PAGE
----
For more information on nanotechnology, the http://www.nanodot.org
  website is a good place to start.



  19.

  Sources of Information.


  19.1.

  Non commercial


  A good starting point to gather information is to subscribe to the
  wear-hard@haven.org mailing list, you have to send a message with the
  word subscribe in the subject to wear-hard-request@haven.org.

  The archive of this mailing list is mirrored at Wearable Central
  <http://wearables.blu.org> This site was founded to be an archive
  center for the mailing list and the newsgroup.  It is maintened by R.
  Paul McCarty.

  You can also read one of the very good FAQs such as the wearcompfaq
  <http://wearcomp.org/wearcompfaq.html> or you may go to the wearable
  webring  <http://www.webring.org/cgi-bin/webring?ring=wearit;list>  (
  at the time of this writting the webring lists 35 sites ).

  19.2.

  Commercial.

  You can find information on the web sites of the company cited in the
  various sections of this document and as stated earlier in this
  document : The companies quoted here are just for your information
  only, I do not endorse any of their product, this just in order to
  help you.


  19.3.  Reading.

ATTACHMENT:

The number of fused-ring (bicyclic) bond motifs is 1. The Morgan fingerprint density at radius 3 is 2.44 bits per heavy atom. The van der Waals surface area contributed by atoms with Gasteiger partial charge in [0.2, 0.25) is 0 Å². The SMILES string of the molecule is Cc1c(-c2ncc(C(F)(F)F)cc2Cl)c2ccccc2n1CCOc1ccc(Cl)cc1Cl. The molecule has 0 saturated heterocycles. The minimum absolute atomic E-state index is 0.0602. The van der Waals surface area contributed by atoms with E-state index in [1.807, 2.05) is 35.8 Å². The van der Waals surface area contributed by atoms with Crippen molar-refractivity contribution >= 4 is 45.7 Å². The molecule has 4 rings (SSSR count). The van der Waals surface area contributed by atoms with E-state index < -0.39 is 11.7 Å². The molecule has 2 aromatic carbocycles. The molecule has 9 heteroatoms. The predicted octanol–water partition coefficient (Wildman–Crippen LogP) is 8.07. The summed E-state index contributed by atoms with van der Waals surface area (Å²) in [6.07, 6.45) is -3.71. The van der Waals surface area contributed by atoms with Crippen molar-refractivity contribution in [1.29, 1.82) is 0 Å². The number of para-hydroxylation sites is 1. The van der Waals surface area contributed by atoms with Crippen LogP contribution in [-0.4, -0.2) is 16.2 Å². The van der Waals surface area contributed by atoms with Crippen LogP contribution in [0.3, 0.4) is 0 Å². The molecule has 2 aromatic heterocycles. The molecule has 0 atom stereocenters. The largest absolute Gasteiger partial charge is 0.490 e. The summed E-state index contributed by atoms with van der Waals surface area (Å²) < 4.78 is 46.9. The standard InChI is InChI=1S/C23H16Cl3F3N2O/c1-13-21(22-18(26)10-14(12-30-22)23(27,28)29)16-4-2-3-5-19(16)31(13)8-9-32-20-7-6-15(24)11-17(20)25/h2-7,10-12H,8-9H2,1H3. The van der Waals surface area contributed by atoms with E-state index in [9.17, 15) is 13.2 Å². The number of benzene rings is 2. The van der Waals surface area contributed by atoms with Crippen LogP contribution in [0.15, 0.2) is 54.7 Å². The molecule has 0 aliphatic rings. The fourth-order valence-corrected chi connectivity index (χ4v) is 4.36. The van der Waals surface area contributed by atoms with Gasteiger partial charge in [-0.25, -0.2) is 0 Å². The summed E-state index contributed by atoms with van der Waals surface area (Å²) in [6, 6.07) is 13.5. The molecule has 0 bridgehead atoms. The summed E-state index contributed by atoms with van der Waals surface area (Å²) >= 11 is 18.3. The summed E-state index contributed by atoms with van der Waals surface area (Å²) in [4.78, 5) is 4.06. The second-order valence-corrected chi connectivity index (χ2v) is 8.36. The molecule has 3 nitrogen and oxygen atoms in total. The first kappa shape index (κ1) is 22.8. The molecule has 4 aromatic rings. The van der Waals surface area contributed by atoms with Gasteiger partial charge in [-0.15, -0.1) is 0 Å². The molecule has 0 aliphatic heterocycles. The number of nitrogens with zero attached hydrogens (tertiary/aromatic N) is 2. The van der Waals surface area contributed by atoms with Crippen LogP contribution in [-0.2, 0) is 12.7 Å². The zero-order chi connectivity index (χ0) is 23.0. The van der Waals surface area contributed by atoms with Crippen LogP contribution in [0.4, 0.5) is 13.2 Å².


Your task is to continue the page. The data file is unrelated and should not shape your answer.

Some science fiction books can be a good introduction to Wearable
  computing. Among other books one can think of ( alphabetical listing
  ):

  �  Diamond Age by Neal Stephenson ( a lot of nanotechnology too ).

  �  Snow Crash by Neal Stephenson

  �  Virtual Light by Willian Gibson


  20.

  To do List.

  This section is about things that have to be done for the next
  releases if you wish to contribute it is a good place to look at.
  �  Organic Leds are very interesting, I should cover theses too.

  �  To expand the input/visual output sections.

  �  To expand and reorder the advocacy section.

  �  To have an "in the car" section.

  �  The concept of an UW wearable seems viable lets think about it.

  �  List and describe all projects.

  �  List and describe all products.

  �  To get some sleep ;-).


  21.

  Revision History.


  �  v 0.0.9 November 2000, 3rd release

  �  Fixed: What is a Wearable anyway section: Typo in URLs

  �  Expanded: What CPU section.

  �  Expanded: Power supply section.

  �  Rewritten: OS section.

  �  Rewritten: Sulawesi section rewritten by The sulawesi project
     founder Neill Newman.  <njnewm@essex.ac.uk>
     <mailto:njnewm@essex.ac.uk>

  �  Added: CLI only section written by Manu Coutris.  <coutris@ie2.u-
     psud.fr> <mailto:coutris@ie2.u-psud.fr>

  �  Added: One step beyond section.

  �  v 0.0.7 March 2000, second release.

  �  v 0.0.5 December 1999, first release.

  �  v 0.0.1 November 1999, first draft.

  22.

  Thanks and Credits.


  �  I would like to thank among other people:

  �  Werner Heuser <wehe@snafu.de> <mailto:wehe@snafu.de> for the work